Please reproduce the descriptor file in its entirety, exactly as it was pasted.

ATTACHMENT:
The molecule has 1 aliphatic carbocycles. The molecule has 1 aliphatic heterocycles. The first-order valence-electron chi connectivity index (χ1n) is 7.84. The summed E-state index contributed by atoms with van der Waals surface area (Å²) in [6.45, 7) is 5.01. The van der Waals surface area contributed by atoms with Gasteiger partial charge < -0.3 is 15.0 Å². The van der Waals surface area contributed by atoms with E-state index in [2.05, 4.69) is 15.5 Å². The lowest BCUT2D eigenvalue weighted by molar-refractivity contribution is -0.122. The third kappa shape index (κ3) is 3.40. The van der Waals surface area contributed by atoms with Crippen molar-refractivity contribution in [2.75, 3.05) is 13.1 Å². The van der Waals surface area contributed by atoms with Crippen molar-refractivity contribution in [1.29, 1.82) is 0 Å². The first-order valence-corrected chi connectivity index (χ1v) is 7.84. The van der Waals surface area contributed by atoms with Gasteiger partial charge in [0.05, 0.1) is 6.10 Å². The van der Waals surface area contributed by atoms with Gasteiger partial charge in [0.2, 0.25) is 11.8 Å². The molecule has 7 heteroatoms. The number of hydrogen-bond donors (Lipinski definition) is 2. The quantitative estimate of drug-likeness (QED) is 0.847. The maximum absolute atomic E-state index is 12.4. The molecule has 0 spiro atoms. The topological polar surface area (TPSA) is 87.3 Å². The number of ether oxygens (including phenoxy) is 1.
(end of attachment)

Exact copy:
The molecule has 1 aliphatic carbocycles. The molecule has 1 aliphatic heterocycles. The first-order valence-electron chi connectivity index (χ1n) is 7.84. The summed E-state index contributed by atoms with van der Waals surface area (Å²) in [6.45, 7) is 5.01. The van der Waals surface area contributed by atoms with Gasteiger partial charge < -0.3 is 15.0 Å². The van der Waals surface area contributed by atoms with E-state index in [2.05, 4.69) is 15.5 Å². The lowest BCUT2D eigenvalue weighted by molar-refractivity contribution is -0.122. The third kappa shape index (κ3) is 3.40. The van der Waals surface area contributed by atoms with Crippen molar-refractivity contribution in [2.75, 3.05) is 13.1 Å². The van der Waals surface area contributed by atoms with Crippen molar-refractivity contribution in [1.29, 1.82) is 0 Å². The first-order valence-corrected chi connectivity index (χ1v) is 7.84. The van der Waals surface area contributed by atoms with Gasteiger partial charge in [0.05, 0.1) is 6.10 Å². The van der Waals surface area contributed by atoms with Gasteiger partial charge in [0.2, 0.25) is 11.8 Å². The molecule has 7 heteroatoms. The number of hydrogen-bond donors (Lipinski definition) is 2. The quantitative estimate of drug-likeness (QED) is 0.847. The maximum absolute atomic E-state index is 12.4. The molecule has 0 spiro atoms. The topological polar surface area (TPSA) is 87.3 Å². The number of ether oxygens (including phenoxy) is 1.